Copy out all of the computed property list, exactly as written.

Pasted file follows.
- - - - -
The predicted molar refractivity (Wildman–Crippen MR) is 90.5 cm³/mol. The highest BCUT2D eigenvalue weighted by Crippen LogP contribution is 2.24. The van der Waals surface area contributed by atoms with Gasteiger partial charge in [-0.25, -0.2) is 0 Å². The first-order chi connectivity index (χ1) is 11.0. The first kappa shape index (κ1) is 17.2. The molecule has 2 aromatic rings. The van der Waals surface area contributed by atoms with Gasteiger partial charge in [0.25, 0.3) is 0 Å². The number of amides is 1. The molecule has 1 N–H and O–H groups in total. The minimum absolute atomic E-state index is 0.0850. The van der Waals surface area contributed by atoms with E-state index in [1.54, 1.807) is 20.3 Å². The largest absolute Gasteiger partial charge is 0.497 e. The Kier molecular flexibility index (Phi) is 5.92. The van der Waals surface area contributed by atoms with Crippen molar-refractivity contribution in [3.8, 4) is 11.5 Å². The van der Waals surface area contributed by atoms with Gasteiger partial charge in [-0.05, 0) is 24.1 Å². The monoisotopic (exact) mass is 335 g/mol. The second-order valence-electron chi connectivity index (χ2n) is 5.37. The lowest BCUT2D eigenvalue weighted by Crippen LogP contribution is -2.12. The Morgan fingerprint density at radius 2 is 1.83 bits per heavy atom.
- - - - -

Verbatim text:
The predicted molar refractivity (Wildman–Crippen MR) is 90.5 cm³/mol. The highest BCUT2D eigenvalue weighted by Crippen LogP contribution is 2.24. The van der Waals surface area contributed by atoms with Gasteiger partial charge in [-0.25, -0.2) is 0 Å². The first-order chi connectivity index (χ1) is 11.0. The first kappa shape index (κ1) is 17.2. The molecule has 2 aromatic rings. The van der Waals surface area contributed by atoms with Gasteiger partial charge in [0.25, 0.3) is 0 Å². The number of amides is 1. The molecule has 1 N–H and O–H groups in total. The minimum absolute atomic E-state index is 0.0850. The van der Waals surface area contributed by atoms with E-state index in [1.54, 1.807) is 20.3 Å². The largest absolute Gasteiger partial charge is 0.497 e. The Kier molecular flexibility index (Phi) is 5.92. The van der Waals surface area contributed by atoms with Crippen molar-refractivity contribution in [3.8, 4) is 11.5 Å². The van der Waals surface area contributed by atoms with Gasteiger partial charge in [-0.05, 0) is 24.1 Å². The monoisotopic (exact) mass is 335 g/mol. The second-order valence-electron chi connectivity index (χ2n) is 5.37. The lowest BCUT2D eigenvalue weighted by Crippen LogP contribution is -2.12. The Morgan fingerprint density at radius 2 is 1.83 bits per heavy atom.